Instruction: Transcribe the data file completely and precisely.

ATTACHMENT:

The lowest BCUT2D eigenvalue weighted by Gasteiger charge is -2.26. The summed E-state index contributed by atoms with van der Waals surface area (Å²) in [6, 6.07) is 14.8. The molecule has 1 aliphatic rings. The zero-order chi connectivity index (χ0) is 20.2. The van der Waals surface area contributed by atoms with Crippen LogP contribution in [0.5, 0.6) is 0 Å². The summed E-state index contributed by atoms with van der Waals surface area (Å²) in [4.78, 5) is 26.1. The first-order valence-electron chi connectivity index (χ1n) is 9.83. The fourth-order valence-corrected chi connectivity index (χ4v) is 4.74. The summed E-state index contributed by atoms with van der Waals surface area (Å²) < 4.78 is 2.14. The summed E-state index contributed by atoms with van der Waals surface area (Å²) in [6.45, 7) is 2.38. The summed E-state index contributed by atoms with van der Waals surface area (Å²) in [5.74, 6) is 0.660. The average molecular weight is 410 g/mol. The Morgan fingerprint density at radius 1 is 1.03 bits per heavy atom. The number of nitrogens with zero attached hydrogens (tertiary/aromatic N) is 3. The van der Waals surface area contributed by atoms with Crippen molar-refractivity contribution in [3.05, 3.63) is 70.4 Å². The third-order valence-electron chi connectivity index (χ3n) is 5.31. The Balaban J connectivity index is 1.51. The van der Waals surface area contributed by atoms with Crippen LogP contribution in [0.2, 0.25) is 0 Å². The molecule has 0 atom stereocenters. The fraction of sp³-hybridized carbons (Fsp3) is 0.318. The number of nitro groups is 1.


The lowest BCUT2D eigenvalue weighted by Gasteiger charge is -2.26. The summed E-state index contributed by atoms with van der Waals surface area (Å²) in [6, 6.07) is 14.8. The molecule has 1 aliphatic rings. The zero-order chi connectivity index (χ0) is 20.2. The van der Waals surface area contributed by atoms with Crippen LogP contribution in [0.5, 0.6) is 0 Å². The summed E-state index contributed by atoms with van der Waals surface area (Å²) in [4.78, 5) is 26.1. The first-order valence-electron chi connectivity index (χ1n) is 9.83. The fourth-order valence-corrected chi connectivity index (χ4v) is 4.74. The summed E-state index contributed by atoms with van der Waals surface area (Å²) < 4.78 is 2.14. The summed E-state index contributed by atoms with van der Waals surface area (Å²) in [6.45, 7) is 2.38. The summed E-state index contributed by atoms with van der Waals surface area (Å²) in [5.74, 6) is 0.660. The average molecular weight is 410 g/mol. The Morgan fingerprint density at radius 1 is 1.03 bits per heavy atom. The number of nitrogens with zero attached hydrogens (tertiary/aromatic N) is 3. The van der Waals surface area contributed by atoms with Crippen molar-refractivity contribution in [3.05, 3.63) is 70.4 Å². The third-order valence-electron chi connectivity index (χ3n) is 5.31. The Balaban J connectivity index is 1.51. The van der Waals surface area contributed by atoms with Crippen LogP contribution in [0.2, 0.25) is 0 Å². The molecule has 0 atom stereocenters. The fraction of sp³-hybridized carbons (Fsp3) is 0.318. The number of nitro groups is 1.